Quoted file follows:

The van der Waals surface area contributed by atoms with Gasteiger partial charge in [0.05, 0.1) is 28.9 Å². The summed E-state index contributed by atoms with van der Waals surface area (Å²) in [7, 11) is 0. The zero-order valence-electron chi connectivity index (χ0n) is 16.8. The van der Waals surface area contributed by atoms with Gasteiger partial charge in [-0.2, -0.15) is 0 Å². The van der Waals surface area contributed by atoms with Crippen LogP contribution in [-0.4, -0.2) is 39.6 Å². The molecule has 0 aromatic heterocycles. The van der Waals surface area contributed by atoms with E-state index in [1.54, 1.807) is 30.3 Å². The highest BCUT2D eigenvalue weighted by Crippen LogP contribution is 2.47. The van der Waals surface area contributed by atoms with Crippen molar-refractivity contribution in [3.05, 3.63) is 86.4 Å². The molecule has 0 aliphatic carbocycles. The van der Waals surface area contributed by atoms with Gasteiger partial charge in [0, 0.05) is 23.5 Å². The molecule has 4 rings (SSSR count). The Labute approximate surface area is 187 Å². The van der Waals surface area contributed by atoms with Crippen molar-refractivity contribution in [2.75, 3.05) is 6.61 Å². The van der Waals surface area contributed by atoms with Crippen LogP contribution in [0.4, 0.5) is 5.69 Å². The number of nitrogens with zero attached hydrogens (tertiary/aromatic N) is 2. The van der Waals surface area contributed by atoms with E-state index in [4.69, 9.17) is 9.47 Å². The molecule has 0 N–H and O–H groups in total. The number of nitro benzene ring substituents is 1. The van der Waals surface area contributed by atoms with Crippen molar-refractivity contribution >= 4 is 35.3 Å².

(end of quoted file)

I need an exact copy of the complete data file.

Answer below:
The van der Waals surface area contributed by atoms with Gasteiger partial charge in [0.05, 0.1) is 28.9 Å². The summed E-state index contributed by atoms with van der Waals surface area (Å²) in [7, 11) is 0. The zero-order valence-electron chi connectivity index (χ0n) is 16.8. The van der Waals surface area contributed by atoms with Gasteiger partial charge in [-0.2, -0.15) is 0 Å². The van der Waals surface area contributed by atoms with Crippen LogP contribution in [-0.4, -0.2) is 39.6 Å². The molecule has 0 aromatic heterocycles. The van der Waals surface area contributed by atoms with E-state index in [1.54, 1.807) is 30.3 Å². The highest BCUT2D eigenvalue weighted by Crippen LogP contribution is 2.47. The van der Waals surface area contributed by atoms with Crippen molar-refractivity contribution in [3.05, 3.63) is 86.4 Å². The molecule has 0 aliphatic carbocycles. The van der Waals surface area contributed by atoms with Gasteiger partial charge in [0, 0.05) is 23.5 Å². The molecule has 4 rings (SSSR count). The Labute approximate surface area is 187 Å². The van der Waals surface area contributed by atoms with Crippen molar-refractivity contribution in [2.75, 3.05) is 6.61 Å². The van der Waals surface area contributed by atoms with Crippen LogP contribution in [0.4, 0.5) is 5.69 Å². The number of nitrogens with zero attached hydrogens (tertiary/aromatic N) is 2. The van der Waals surface area contributed by atoms with E-state index in [4.69, 9.17) is 9.47 Å². The molecule has 0 N–H and O–H groups in total. The number of nitro benzene ring substituents is 1. The van der Waals surface area contributed by atoms with Crippen molar-refractivity contribution >= 4 is 35.3 Å².